Rock Island Mayor Mike Thoms and Rock Island Arsenal Garrison Commander Colonel Todd Allison will sign a 10-year intergovernmental agreement Wednesday morning.
The agreement culminates a three-year effort between the city and the U.S. Army installation to maximize services and increase efficiencies. It is estimated the plan will save the U.S. Army $115,000 a year.
In return, Rock Island Public Works Director Mike Bartels said the city expects to gain $10,000 per month, or about $120,000 per year in additional revenue from the agreement, which is 12% to 15% of the $9.3 million contract. The plan goes into effect March 15, 2021.
"We're very excited about it; we've been working on this for about three years," Bartels said. "We hope to eventually make it into a bigger agreement. The ultimate goal would be to provide them water solely from the city of Rock Island's system. It's not in the current plan, but it's been our goal."
Bartels said the city and other surrounding communities were contacted by the Arsenal a few years ago and a meeting was held to explore if there was interest in partnering with the Arsenal on shared services. In March 2019, Rock Island agreed to provide solid waste collection services to the island and Moline agreed to provide recycling services, replacing contracts with Republic Services and Allied Waste.
Bartels said Rock Island had already been providing wastewater treatment and sewer services to the Arsenal for several decades.
"Any wastewater that comes from the Arsenal goes to the city of Rock Island's sewer treatment system," he said. "It's been going on since the '60s."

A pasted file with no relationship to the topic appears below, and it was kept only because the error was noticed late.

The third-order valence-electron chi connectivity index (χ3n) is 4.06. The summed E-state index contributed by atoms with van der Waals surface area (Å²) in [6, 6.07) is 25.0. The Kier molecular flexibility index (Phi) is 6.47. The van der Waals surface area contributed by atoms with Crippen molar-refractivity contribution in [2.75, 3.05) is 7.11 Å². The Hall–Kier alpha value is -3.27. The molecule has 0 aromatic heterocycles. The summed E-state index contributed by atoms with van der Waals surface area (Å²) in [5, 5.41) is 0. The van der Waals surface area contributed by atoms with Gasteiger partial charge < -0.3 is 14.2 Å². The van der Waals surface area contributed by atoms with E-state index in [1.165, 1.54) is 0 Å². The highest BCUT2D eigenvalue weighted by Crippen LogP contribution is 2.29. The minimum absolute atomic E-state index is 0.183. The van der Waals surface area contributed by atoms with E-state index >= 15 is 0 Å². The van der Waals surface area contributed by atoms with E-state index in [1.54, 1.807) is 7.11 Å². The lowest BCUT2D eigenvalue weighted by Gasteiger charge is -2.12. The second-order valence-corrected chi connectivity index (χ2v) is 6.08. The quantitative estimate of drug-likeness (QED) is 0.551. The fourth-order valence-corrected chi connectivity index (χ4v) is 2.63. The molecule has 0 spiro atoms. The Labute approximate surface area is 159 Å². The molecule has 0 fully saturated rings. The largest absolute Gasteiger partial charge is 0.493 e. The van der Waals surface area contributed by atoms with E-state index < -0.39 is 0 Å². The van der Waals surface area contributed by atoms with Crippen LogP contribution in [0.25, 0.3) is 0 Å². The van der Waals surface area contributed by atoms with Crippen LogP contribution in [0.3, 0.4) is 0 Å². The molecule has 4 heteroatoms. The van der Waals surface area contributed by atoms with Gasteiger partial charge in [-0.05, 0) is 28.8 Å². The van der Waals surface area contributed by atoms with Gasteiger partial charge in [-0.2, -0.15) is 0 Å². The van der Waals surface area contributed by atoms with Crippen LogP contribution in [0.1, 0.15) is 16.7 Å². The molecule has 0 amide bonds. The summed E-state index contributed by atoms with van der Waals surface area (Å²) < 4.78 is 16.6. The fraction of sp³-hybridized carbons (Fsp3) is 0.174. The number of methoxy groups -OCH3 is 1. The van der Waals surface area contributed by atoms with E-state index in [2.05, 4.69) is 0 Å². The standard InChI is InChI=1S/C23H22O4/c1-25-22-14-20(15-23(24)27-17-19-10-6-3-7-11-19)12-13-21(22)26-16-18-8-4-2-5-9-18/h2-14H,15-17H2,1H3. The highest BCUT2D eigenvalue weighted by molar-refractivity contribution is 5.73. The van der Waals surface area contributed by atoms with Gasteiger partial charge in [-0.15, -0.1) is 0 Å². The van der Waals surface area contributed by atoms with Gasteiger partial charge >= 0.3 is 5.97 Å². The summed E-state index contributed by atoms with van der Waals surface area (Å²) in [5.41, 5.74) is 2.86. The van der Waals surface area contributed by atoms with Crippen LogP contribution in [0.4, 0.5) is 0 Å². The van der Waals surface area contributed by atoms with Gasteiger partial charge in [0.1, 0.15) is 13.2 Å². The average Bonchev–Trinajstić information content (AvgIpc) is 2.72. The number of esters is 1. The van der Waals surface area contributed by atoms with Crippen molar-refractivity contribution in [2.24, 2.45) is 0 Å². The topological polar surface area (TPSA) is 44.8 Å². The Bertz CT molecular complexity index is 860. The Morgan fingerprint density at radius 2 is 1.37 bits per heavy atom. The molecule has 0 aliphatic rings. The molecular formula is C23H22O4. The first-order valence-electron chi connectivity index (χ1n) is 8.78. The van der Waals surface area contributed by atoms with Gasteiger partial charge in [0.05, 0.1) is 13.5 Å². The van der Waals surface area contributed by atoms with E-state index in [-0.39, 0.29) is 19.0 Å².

In a release, the Rock Island Arsenal Office of Public Affairs said the Arsenal is "committed to enhancing Army readiness and building positive, mutually beneficial relationships with the communities surrounding the installation."
The move is part of ongoing efforts by the federal government to shift maintenance of water services from military installations to local municipalities around the country.
The city of Moline explored the opportunity in August 2019 and passed a resolution to study the operations and maintenance of the water plant. Public Works Director J.D. Schulte said the Arsenal was a 250,000- to 350,000-gallon-a-day customer.
Moline Alderman Mike Wendt, Ward 3, said Tuesday there were some unanswered questions regarding costs and benefits, and that council members tabled a potential agreement with the Arsenal while staff worked through the numbers.
"We wanted to make sure we did our full due diligence and so did staff," Wendt said. "We are a huge proponent in working with our neighbors, and I'm glad Rock Island got a partnership with them."
Bartels said the Arsenal contacted the city after Moline backed out of the opportunity.
"We will also partner with them for the electrical maintenance of the island as well," he said. "It is a really neat plan of municipal and federal government working together to lower the cost of services and it benefits both parties."